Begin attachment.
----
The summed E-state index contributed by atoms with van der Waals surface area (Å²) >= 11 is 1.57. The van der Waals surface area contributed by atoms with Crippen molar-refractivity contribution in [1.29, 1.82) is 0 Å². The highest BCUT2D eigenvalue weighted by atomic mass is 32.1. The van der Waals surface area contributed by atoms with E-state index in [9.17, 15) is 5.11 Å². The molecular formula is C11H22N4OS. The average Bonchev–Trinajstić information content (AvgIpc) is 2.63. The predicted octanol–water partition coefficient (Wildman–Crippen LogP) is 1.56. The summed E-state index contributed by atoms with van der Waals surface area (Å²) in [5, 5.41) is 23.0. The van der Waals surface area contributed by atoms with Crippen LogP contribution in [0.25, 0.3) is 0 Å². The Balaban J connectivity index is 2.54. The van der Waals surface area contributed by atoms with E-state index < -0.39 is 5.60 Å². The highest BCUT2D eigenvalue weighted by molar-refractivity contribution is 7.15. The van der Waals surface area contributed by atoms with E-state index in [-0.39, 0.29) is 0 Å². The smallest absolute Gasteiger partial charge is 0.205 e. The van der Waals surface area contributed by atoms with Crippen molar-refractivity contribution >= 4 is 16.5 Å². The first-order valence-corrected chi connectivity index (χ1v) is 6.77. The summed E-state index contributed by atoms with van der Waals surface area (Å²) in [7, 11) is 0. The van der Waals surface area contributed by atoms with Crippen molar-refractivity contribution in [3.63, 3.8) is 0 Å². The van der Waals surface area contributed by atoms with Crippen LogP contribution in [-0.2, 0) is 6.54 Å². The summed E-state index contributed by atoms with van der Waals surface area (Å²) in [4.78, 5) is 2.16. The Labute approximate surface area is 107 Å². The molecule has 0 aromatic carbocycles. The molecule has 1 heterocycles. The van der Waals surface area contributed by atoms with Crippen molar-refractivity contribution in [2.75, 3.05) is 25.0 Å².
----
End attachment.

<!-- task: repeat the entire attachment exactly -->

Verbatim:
The summed E-state index contributed by atoms with van der Waals surface area (Å²) >= 11 is 1.57. The van der Waals surface area contributed by atoms with Crippen molar-refractivity contribution in [1.29, 1.82) is 0 Å². The highest BCUT2D eigenvalue weighted by atomic mass is 32.1. The van der Waals surface area contributed by atoms with E-state index in [9.17, 15) is 5.11 Å². The molecular formula is C11H22N4OS. The average Bonchev–Trinajstić information content (AvgIpc) is 2.63. The predicted octanol–water partition coefficient (Wildman–Crippen LogP) is 1.56. The summed E-state index contributed by atoms with van der Waals surface area (Å²) in [5, 5.41) is 23.0. The van der Waals surface area contributed by atoms with Crippen LogP contribution in [0.25, 0.3) is 0 Å². The Balaban J connectivity index is 2.54. The van der Waals surface area contributed by atoms with E-state index < -0.39 is 5.60 Å². The highest BCUT2D eigenvalue weighted by molar-refractivity contribution is 7.15. The van der Waals surface area contributed by atoms with E-state index in [-0.39, 0.29) is 0 Å². The smallest absolute Gasteiger partial charge is 0.205 e. The van der Waals surface area contributed by atoms with Crippen molar-refractivity contribution >= 4 is 16.5 Å². The first-order valence-corrected chi connectivity index (χ1v) is 6.77. The summed E-state index contributed by atoms with van der Waals surface area (Å²) in [7, 11) is 0. The van der Waals surface area contributed by atoms with Crippen molar-refractivity contribution in [3.63, 3.8) is 0 Å². The van der Waals surface area contributed by atoms with Crippen LogP contribution in [-0.2, 0) is 6.54 Å². The summed E-state index contributed by atoms with van der Waals surface area (Å²) in [4.78, 5) is 2.16. The Labute approximate surface area is 107 Å². The molecule has 0 aromatic carbocycles. The molecule has 1 heterocycles. The van der Waals surface area contributed by atoms with Crippen molar-refractivity contribution in [2.75, 3.05) is 25.0 Å².